Computer Science and Artificial Intelligence Laboratory (CSAIL)

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  • We solve a 20-year old problem posed by Yannakakis and prove that there exists no polynomial-size linear program (LP) whose associated polytope projects to the traveling salesman polytope, even if the LP is not required to be symmetric.
  • We are developing a new system for large-scale data analysis -- called "Naiad" -- which has the goal of supporting complex iterative queries over dynamic inputs at interactive timescales.
  • Polina Golland, associate professor in the MIT EECS department and principal investigator in the Computer Science and Artificial Intelligence Lab (CSAIL), working with EECS graduate student Archana Venkataraman has developed an algorithm which can aid in deciphering what regions of the brain are involved in certain diseases ultimately enabling drug companies to develop more effective treatments for the disease that specifically target these regions.
  • Members of the MIT Database Group including Sam Madden, an associate professor in the Department of Electrical Engineering and Computer Science at MIT and co-leader of the 'bigdata@CSAIL' initiative, EECS graduate student Alvin Cheung, and researchers from Cornell University are presenting work this week at the 38th International Conference on Very Large Databases on Pyxis - a new system that automatically streamlines websites’ database access patterns, making the sites up to three times as fast while allowing the types of languages already favored by Web developers.
  • The MIT News Office has featured Russ Tedrake, the X Consortium Associate Professor of Electrical Engineering and Computer Science and Aeronautics and Astronautics at MIT. From his beginnings -- not in computer science -- to his discovery, as an undergraduate, of computer programming as a means to achieve his passion to build things, Russ Tedrake has carved a path as a unique roboticist.
  • CSAIL/EECS researchers including EECS graduate students Adam Marcus and Eugene Wu and EECS professors Sam Madden, Rob Miller and David Karger, have developed a way for users of crowdsourcing database operations to avoid computational details in the process while cost effectiveness is significantly improved. The new system called Qurk will automatically crowdsource tasks that are difficult or impossible to perform computationally.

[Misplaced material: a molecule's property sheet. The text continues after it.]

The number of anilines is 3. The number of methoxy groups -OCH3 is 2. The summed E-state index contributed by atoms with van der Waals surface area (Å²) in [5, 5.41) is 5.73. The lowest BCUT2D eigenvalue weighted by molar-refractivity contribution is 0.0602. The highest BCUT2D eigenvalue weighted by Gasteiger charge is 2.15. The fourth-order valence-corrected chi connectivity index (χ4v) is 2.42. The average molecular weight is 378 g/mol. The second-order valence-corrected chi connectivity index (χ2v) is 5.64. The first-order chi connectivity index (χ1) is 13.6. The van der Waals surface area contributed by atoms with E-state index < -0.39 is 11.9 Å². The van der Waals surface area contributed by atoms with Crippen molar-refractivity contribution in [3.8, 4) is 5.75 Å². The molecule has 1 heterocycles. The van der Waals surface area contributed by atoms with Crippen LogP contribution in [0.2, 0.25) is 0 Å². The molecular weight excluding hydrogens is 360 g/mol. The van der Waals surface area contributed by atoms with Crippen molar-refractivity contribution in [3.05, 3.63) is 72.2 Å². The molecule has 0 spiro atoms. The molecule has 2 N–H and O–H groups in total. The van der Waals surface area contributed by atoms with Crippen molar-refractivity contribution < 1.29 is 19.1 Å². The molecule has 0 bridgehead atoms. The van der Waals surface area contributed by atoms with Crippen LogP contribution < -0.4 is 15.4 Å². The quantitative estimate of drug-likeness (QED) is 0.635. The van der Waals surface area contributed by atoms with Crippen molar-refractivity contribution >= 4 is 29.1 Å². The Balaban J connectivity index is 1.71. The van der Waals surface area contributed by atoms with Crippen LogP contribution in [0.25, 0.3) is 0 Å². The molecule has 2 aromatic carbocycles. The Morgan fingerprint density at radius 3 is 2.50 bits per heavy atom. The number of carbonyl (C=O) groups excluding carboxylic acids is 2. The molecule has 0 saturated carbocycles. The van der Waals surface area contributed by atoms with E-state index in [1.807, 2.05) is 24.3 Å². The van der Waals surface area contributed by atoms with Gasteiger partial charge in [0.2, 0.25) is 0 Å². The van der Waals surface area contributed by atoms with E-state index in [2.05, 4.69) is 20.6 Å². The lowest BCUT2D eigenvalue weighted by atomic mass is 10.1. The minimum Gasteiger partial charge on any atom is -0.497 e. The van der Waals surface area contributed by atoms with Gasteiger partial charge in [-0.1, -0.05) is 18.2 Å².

• Professor Srini Devadas has been selected as an Edwin Sibley Webster Professor of Electrical Engineering and Computer Science, joining Prof. Alan Willsky as the second Edwin Sibley Webster chaired professor at MIT. Professor Devadas succeeds nearly sixty years of many prominent faculty members holding this professorship, including Ernst Guillemin in 1960, Lan Jen Chu in 1963, Peter Elias in 1974, and Ronald Rivest in 1992.
  • A new flexible robot that moves like an earthworm, called "Mesworm," has been devised by researchers from Harvard University, Seoul National University and MIT including EECS professor Daniela Rus, director of the Computer Science and Artificial Intelligence Lab (CSAIL). The robot, designed to stand up to tortuous conditions and still keep on moving in its earthworm-like manner, may prove useful under hazardous conditions that are tight and/or unreachable.
  • Electrical Engineering and Computer Science Department PhD candidate Alec Rivers, working with EECS Associate Professor Fredo Durand and MIT Mechanical Engineering Department PhD candidate Ilan Moyer will be presenting a new digitally driven method for creating precise shapes with minimal human guidance at this week's Siggraph conference in Los Angeles.

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